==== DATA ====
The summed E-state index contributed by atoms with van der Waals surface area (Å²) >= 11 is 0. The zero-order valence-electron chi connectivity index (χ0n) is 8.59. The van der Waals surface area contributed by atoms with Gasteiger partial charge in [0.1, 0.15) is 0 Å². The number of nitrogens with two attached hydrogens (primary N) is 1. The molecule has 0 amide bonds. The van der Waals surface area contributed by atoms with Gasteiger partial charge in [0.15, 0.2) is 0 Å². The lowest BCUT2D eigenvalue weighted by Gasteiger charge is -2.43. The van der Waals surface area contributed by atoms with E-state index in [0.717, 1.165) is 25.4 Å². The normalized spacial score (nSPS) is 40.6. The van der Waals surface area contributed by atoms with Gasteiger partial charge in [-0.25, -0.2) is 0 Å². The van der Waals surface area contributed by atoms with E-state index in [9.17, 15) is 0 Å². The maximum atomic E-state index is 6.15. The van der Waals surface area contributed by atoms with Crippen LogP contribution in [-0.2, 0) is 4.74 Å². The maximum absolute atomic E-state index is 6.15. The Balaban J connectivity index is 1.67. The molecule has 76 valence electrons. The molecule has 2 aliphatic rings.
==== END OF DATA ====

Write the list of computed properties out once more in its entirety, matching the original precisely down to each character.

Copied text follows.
The summed E-state index contributed by atoms with van der Waals surface area (Å²) >= 11 is 0. The zero-order valence-electron chi connectivity index (χ0n) is 8.59. The van der Waals surface area contributed by atoms with Gasteiger partial charge in [0.1, 0.15) is 0 Å². The number of nitrogens with two attached hydrogens (primary N) is 1. The molecule has 0 amide bonds. The van der Waals surface area contributed by atoms with Gasteiger partial charge in [0.15, 0.2) is 0 Å². The lowest BCUT2D eigenvalue weighted by Gasteiger charge is -2.43. The van der Waals surface area contributed by atoms with E-state index in [0.717, 1.165) is 25.4 Å². The normalized spacial score (nSPS) is 40.6. The van der Waals surface area contributed by atoms with Gasteiger partial charge in [-0.25, -0.2) is 0 Å². The van der Waals surface area contributed by atoms with E-state index in [9.17, 15) is 0 Å². The maximum atomic E-state index is 6.15. The van der Waals surface area contributed by atoms with Crippen LogP contribution in [-0.2, 0) is 4.74 Å². The maximum absolute atomic E-state index is 6.15. The Balaban J connectivity index is 1.67. The molecule has 76 valence electrons. The molecule has 2 aliphatic rings.